The first thing that I noticed is that Express Zip had associated itself with nearly every type of archive (e.g. compressed files) on my system. Furthermore, it had given itself a context-menu (right-click menu) entry as "Extract with Express Zip". The picture below shows what I'm talking about.
'Okay, so what?' you might be inclined to say. Surely this is benevolence from NCH Software - free software that might make our lives easier. Except, when one double-clicks a file that has been associated with Express Zip or chooses "Extract with Express Zip" from the context menu, this is what appears:
All "an install-on-demand component is required for this operation" means in this case is that Express Zip isn't even really installed yet - just an advertisement for Express Zip is installed! I was curious as to what all Express Scribe had done to my computer, and pulled up the Set Associations window. (The easiest way that I've found to get to it in Windows 7 is to search for "Set Associations" in the Control Panel window.)
Now, of the file types that Express Scribe has oh-so-graciously associated itself with, I count four types that seem reasonable and twenty that are unreasonable (boxed in red above). In fact, Express Scribe (Zip?) doesn't even know what to do with some file types (e.g. .iso, a file type for disc images) and instead describes them as "Unhandled Extension Handler Finder". Oh, joy.
"Now, Doug," you might be tempted to begin saying, "Surely you assented to installing these 'features' when you installed Express Scribe!" My retort would be a resounding, "Not so!" While the inclusion of "extras" is a burgeoning trend in free software (e.g. Oracle's Java attempting to install the Ask Toolbar if the option is not unchecked), I carefully read each page of an install to make sure that shit like this doesn't happen. Excuse the language. But not really. These shenanigans are infuriating to me. In fact, I went back through the installer to see what actually transpired. Check out the next two images.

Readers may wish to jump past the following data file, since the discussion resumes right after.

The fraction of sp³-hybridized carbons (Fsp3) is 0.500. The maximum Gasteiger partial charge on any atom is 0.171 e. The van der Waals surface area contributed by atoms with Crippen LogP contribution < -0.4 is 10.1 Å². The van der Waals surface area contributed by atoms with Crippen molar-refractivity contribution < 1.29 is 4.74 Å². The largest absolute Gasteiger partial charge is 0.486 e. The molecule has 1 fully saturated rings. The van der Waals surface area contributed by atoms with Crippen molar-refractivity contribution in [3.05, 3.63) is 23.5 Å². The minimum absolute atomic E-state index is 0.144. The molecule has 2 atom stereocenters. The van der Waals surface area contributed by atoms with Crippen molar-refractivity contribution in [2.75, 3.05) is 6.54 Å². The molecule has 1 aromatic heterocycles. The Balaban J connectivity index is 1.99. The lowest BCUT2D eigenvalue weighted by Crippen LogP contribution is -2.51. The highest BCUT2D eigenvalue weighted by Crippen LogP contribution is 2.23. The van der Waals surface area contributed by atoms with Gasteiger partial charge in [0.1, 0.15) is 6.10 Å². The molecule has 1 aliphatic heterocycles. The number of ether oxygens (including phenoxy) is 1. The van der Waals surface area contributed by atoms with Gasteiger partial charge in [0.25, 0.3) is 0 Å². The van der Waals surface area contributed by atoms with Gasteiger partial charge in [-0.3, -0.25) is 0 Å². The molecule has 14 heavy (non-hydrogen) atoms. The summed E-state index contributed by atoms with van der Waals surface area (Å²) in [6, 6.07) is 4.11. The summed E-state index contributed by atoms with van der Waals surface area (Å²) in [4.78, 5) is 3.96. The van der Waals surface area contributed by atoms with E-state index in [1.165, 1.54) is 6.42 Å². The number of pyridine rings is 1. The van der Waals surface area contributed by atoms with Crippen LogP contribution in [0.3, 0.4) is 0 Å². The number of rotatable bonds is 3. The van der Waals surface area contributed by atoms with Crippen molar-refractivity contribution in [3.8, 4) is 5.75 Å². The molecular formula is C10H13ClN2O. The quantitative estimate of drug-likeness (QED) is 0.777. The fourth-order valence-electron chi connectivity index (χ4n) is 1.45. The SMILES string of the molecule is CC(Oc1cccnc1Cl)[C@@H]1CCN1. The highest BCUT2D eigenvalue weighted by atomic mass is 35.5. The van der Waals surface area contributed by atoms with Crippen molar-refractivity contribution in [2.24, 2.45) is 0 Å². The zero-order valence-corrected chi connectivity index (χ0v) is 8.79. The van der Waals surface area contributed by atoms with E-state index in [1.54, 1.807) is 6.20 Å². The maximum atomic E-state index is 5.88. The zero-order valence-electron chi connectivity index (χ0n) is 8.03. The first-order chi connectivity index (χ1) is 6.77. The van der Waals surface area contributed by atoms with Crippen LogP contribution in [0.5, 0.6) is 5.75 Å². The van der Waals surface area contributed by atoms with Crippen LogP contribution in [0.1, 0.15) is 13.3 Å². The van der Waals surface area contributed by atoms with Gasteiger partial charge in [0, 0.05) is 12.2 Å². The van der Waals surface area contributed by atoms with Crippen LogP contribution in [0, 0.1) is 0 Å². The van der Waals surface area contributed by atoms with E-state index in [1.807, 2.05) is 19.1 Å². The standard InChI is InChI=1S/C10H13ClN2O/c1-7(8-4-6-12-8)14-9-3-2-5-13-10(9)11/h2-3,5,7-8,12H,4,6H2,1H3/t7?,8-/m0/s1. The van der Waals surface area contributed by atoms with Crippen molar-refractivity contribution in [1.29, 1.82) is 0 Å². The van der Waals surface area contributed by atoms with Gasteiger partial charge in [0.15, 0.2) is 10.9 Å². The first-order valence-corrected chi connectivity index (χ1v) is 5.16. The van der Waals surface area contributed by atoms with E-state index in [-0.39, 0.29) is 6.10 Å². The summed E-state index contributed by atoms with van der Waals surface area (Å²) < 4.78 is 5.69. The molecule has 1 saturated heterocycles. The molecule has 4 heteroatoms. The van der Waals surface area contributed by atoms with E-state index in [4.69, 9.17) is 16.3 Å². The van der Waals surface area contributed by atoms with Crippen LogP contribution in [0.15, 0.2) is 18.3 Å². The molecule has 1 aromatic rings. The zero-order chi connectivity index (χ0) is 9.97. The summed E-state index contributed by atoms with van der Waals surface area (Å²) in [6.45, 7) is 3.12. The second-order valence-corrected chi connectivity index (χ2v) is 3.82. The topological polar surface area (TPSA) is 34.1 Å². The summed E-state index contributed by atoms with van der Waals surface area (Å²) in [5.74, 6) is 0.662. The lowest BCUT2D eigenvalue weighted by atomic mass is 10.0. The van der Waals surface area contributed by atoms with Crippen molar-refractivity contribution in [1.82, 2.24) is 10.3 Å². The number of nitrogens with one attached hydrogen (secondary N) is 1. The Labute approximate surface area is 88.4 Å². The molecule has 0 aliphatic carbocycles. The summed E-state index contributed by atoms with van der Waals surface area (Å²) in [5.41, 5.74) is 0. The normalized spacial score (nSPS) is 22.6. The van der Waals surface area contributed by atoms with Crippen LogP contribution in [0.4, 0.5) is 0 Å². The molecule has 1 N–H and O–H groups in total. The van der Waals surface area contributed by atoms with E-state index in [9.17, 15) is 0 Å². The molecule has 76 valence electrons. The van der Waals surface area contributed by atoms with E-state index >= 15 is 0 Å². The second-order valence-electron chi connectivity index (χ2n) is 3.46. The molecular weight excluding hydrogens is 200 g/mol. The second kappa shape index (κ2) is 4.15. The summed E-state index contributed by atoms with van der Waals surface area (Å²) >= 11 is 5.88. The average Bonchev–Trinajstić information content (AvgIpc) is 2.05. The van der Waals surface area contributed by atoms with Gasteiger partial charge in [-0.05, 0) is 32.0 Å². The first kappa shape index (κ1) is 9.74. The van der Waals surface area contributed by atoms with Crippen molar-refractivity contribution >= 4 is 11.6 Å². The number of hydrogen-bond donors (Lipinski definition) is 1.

As shown in the images above, even if all boxes for optional software are unchecked, there are still things installed besides Express Scribe. These "install-on-demand" components are only hinted at in the License Agreement, and one may reasonably assume (as I did), that the components referred to were the ones recommended on the following page. They weren't. Let's see what was actually installed.
The "NCH Software Suite" comprises no fewer than seventeen install-on-demand components. Keep in mind that none of these seventeen components are actually installed; rather, these are effectively advertisements for them.
So now we have a clear idea of the problem arising from installing Express Scribe. Even when a user is careful and chooses to not select any optional components for installation, Express Scribe infiltrates the system to associate itself with unrelated files to offer you advertisements using 'components' that you did not choose to install. This is the sort of behavior that malware undertakes and, if it walks like a duck and quacks like a duck...